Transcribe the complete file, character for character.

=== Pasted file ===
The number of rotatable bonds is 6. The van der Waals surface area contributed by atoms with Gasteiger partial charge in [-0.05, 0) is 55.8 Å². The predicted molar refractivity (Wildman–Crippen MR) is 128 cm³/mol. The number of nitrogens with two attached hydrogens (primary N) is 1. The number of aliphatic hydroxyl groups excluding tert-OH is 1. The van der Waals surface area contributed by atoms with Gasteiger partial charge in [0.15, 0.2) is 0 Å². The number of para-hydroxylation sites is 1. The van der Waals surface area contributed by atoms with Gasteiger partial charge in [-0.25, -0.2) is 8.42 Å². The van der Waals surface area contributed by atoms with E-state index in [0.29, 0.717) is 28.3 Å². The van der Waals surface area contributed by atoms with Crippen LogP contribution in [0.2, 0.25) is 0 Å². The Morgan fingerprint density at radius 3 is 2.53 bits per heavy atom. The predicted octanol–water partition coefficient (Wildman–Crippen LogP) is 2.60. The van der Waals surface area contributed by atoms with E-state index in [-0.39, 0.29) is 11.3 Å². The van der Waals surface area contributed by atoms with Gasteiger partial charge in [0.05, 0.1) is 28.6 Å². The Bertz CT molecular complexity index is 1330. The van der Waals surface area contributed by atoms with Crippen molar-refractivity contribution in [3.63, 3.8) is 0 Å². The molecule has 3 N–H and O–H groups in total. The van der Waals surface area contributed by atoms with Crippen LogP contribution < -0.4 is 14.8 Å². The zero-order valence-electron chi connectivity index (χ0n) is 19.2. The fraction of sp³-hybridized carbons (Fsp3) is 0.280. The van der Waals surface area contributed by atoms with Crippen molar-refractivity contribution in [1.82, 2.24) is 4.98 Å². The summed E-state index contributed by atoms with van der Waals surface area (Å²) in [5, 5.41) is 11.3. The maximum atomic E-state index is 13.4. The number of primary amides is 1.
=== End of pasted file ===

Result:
The number of rotatable bonds is 6. The van der Waals surface area contributed by atoms with Gasteiger partial charge in [-0.05, 0) is 55.8 Å². The predicted molar refractivity (Wildman–Crippen MR) is 128 cm³/mol. The number of nitrogens with two attached hydrogens (primary N) is 1. The number of aliphatic hydroxyl groups excluding tert-OH is 1. The van der Waals surface area contributed by atoms with Gasteiger partial charge in [0.15, 0.2) is 0 Å². The number of para-hydroxylation sites is 1. The van der Waals surface area contributed by atoms with Gasteiger partial charge in [-0.25, -0.2) is 8.42 Å². The van der Waals surface area contributed by atoms with E-state index in [0.29, 0.717) is 28.3 Å². The van der Waals surface area contributed by atoms with Crippen LogP contribution in [0.2, 0.25) is 0 Å². The Morgan fingerprint density at radius 3 is 2.53 bits per heavy atom. The predicted octanol–water partition coefficient (Wildman–Crippen LogP) is 2.60. The van der Waals surface area contributed by atoms with E-state index in [-0.39, 0.29) is 11.3 Å². The van der Waals surface area contributed by atoms with Gasteiger partial charge in [0.05, 0.1) is 28.6 Å². The Bertz CT molecular complexity index is 1330. The van der Waals surface area contributed by atoms with Crippen molar-refractivity contribution in [3.63, 3.8) is 0 Å². The molecule has 3 N–H and O–H groups in total. The van der Waals surface area contributed by atoms with Crippen LogP contribution < -0.4 is 14.8 Å². The zero-order valence-electron chi connectivity index (χ0n) is 19.2. The fraction of sp³-hybridized carbons (Fsp3) is 0.280. The van der Waals surface area contributed by atoms with Crippen molar-refractivity contribution in [1.82, 2.24) is 4.98 Å². The summed E-state index contributed by atoms with van der Waals surface area (Å²) in [5, 5.41) is 11.3. The maximum atomic E-state index is 13.4. The number of primary amides is 1.